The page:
Purpose is the external expression of what we stand for. The majority of people we meet lack a strong sense of purpose in their jobs, beyond taking home a paycheck and building their careers. Many of us are so busy trying to serve clients and customers—to simply do our jobs—that we don’t spend much time or energy thinking about what we really want or how our choices affect others.
While selfishness makes us smaller and takes a toll on others, the costs of selflessness can be equally depleting. That’s especially true for nurses, teachers, social workers and others who work in the helping professions. Serving others can become so preoccupying that it occurs at expense to our own well-being and eventually to those we’re committed to serving. “Compassion fatigue” is characterized by symptoms such as depression, inability to focus, decreased effectiveness, burnout, and breakdown. For people who spend their lives giving to others, the challenge is to equally value their own needs—to renew themselves both for their own sake and so they can serve others more effectively.
The intrinsic mission of service organizations such as hospitals, nonprofits, and schools can powerfully fuel people’s need for meaning and purpose. But what about the vast majority of companies that don’t so obviously manufacture products or offer services that clearly contribute to the greater good? Leaders of such companies can still build cultures that give people the opportunity to live their values and to feel purposeful at work.
Take Zappos.com, which sells shoes and other clothing. Not long ago, I spent a day visiting the Zappos headquarters, which are located in a bland industrial park in a suburb of Las Vegas. The vast majority of its employees are customer service representatives paid between $12 and $18 an hour, but many find their jobs very satisfying. Zappos inspires employees not only by treating them exceptionally well and by giving them an opportunity to express themselves as individuals, but also by generating a shared mission around providing an extraordinary level of service to customers.
In most call centers, employees are evaluated partly by how quickly they can get onto and off of calls with customers. These employees typically work from a tight script. At Zappos, agents are encouraged to stay on the phone in order to genuinely connect with customers and to build a relationship that is more likely to endure. This approach not only serves customers well but also makes employees proud to work at Zappos. Employees find significance less from the products they sell than from the relationships they nurture.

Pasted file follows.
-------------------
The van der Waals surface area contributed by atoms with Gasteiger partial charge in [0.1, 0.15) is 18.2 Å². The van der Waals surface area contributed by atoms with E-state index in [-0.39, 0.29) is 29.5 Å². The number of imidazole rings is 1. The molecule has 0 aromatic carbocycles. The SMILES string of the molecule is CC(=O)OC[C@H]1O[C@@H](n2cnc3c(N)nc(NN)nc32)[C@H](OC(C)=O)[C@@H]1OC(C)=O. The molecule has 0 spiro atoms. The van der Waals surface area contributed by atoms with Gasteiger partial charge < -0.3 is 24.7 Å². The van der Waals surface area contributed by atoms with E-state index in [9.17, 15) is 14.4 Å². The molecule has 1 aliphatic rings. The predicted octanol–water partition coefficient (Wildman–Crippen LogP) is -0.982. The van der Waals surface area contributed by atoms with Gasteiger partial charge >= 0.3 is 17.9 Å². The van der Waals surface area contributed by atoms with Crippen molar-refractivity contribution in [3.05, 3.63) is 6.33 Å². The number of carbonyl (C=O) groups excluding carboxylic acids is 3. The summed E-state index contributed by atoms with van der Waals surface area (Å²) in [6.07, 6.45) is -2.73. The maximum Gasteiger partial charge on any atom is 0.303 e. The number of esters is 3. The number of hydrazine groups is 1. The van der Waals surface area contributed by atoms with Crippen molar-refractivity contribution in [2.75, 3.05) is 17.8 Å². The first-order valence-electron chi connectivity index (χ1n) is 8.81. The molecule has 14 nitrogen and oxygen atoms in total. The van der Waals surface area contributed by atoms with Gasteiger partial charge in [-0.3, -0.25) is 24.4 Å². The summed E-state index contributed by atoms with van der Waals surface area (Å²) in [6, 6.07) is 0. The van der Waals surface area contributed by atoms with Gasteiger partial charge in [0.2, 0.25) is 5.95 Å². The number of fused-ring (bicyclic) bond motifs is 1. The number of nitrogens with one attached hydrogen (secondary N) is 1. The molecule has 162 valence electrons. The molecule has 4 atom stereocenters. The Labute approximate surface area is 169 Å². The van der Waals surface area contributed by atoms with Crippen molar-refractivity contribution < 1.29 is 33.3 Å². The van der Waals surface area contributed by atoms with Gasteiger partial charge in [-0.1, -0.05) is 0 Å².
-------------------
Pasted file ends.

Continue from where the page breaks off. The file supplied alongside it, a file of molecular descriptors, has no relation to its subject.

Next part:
MEETING PEOPLE’S CORE NEEDS
“How can we get more out of our people?” leaders regularly ask us. We suggest they pose a different question: “How can I more intentionally invest in meeting the multidimensional needs of my employees so they’re freed, fueled, and inspired to bring the best of themselves to work every day?” As this book gets published, the perilous state of the economy has exacerbated people’s fears everywhere. We live in a vastly more complex world that is changing at warp speed. The systems that worked in the past won’t in the future.
To build competitive advantage, organizations must help employees to cultivate qualities that have never before been critical—among them authenticity, empathy, self-awareness, constant creativity, an internal sense of purpose, and, perhaps above all, resilience in the face of relentless change. And whatever our employers do, we serve ourselves well to cultivate these same qualities in order to be more effective and more satisfied, both on the job and off.
CHAPTER ONE ACTION STEPS
Reflect on the four key energy needs: sustainability (physical); security (emotional); self-expression (mental); and significance (spiritual). How well are you meeting these needs? Where do you feel you’re falling short? What are the costs to you and to others in your life?
Think of a typical day at work. How much of your day do you spend working without breaks for long periods of time? Schedule a midmorning and midafternoon break to experiment with refueling.
Identify one of your employees whose work isn’t as good as you think it could be. Which of the four core needs could you do a better job of helping that person to meet? If you’re not certain, sit down and have a conversation with this person about what he or she needs more of from you. If you don’t supervise anyone, think about these questions in regard to your best friend at work.
© 2010 Tony Schwartz